Based in Frederick, Maryland, Digital Ink & Parchment is a blog by Alexandria Pallat. Her posts explore the integration of faith in every day life.

I'm Not Crazy, And Neither Are You

I'm Not Crazy, And Neither Are You

Did you ever have an imaginary friend as a kid? You probably talked to this friend a lot. We eventually grow out of talking to that imaginary friend, and we realize—when we’re older—that we were really talking to ourselves all along. But what if it isn’t that simple?

See, I never really grew out of talking to myself.

Science has a lot to say about people who talk to themselves. Some studies suggest it’s a sign of success, and some say it’s a sign of genius. I don’t think of myself as a genius, and I don’t know if talking to myself has helped me be successful or not. What it does do, though, is help me process.

Living with anxiety means I overthink just about everything, and if you have anxiety, you probably know exactly what I mean. I will say something in a conversation with a friend or do something, something completely innocuous, and a few hours later I’m thinking to myself “why did I say that? why did I do that? what if they took it the wrong way? what if they’re upset with me now?” even though there has been no indication of any kind from that friend. And that’s my brain pretty much every day. Can you relate? So, often when I’m in the car, I’ll say those things out loud: “why did you have to say that?”. And then I’ll sort of talk back: “no one is upset with you, and you can’t change it now.”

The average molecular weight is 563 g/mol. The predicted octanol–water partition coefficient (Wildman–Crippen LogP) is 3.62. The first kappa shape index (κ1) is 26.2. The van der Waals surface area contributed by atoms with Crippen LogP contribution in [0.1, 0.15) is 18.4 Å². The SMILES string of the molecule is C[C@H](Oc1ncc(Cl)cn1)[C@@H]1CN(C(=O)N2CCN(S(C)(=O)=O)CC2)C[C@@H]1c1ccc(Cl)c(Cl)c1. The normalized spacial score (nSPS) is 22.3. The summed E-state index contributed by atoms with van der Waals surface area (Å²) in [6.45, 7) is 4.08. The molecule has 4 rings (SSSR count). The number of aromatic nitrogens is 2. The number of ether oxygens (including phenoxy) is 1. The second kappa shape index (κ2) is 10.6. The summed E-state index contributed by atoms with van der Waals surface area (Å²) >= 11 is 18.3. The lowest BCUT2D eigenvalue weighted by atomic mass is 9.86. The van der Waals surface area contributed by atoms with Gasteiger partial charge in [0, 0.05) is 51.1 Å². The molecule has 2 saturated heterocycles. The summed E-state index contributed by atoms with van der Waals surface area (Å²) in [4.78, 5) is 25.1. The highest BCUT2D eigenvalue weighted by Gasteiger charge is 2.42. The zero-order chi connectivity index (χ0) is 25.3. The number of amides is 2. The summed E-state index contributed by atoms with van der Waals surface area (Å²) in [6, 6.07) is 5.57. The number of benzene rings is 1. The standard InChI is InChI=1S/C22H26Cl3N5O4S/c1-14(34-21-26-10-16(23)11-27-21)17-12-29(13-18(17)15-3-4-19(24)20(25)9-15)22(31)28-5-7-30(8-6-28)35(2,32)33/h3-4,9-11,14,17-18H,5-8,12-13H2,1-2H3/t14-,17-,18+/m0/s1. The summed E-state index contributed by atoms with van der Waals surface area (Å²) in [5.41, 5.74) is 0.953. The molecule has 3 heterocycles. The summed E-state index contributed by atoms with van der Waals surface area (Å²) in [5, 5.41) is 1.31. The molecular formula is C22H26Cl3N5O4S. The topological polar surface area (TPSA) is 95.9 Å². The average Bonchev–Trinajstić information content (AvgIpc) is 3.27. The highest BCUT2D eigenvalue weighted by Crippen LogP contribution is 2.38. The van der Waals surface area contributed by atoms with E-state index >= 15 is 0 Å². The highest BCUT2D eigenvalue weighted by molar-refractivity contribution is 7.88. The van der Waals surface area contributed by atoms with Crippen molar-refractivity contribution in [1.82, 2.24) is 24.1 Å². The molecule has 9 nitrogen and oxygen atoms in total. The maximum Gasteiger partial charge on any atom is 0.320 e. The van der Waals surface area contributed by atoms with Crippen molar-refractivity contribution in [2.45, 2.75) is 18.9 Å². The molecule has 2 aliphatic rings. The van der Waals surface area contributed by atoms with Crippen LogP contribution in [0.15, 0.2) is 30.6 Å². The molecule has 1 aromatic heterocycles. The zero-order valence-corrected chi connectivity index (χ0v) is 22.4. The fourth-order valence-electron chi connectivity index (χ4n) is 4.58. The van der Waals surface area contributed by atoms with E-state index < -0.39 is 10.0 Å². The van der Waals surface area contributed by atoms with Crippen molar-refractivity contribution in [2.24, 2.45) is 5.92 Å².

I do it when I’m running, when that rude voice tries to butt in and tell me I won’t make it. I do it when my anxiety gets the better of me. I do it to work through tasks and projects at work. I do it because I need to hear the words sometimes, and hearing myself say them is usually more powerful. And I actually notice that when I don’t, I don’t feel as creative or able to produce higher quality work.

Sometimes talking to ourselves reminds us that we hold the power over our minds. Sometimes we need the reminder that we have power over our own thoughts, that we can control them. Sometimes we need to hear how things can work out so we can approach a problem in a new way. And, sometimes, talking to ourselves can lead us to talking to God.

So, if you are like me and you talk to yourself, you’re not crazy. It may just be one of the keys to your brilliance and success.


Do you talk to yourself? Does it help you process life?

If not, how do you remind yourself you have power over your thoughts?

Voices

Voices

Weak Moments

Weak Moments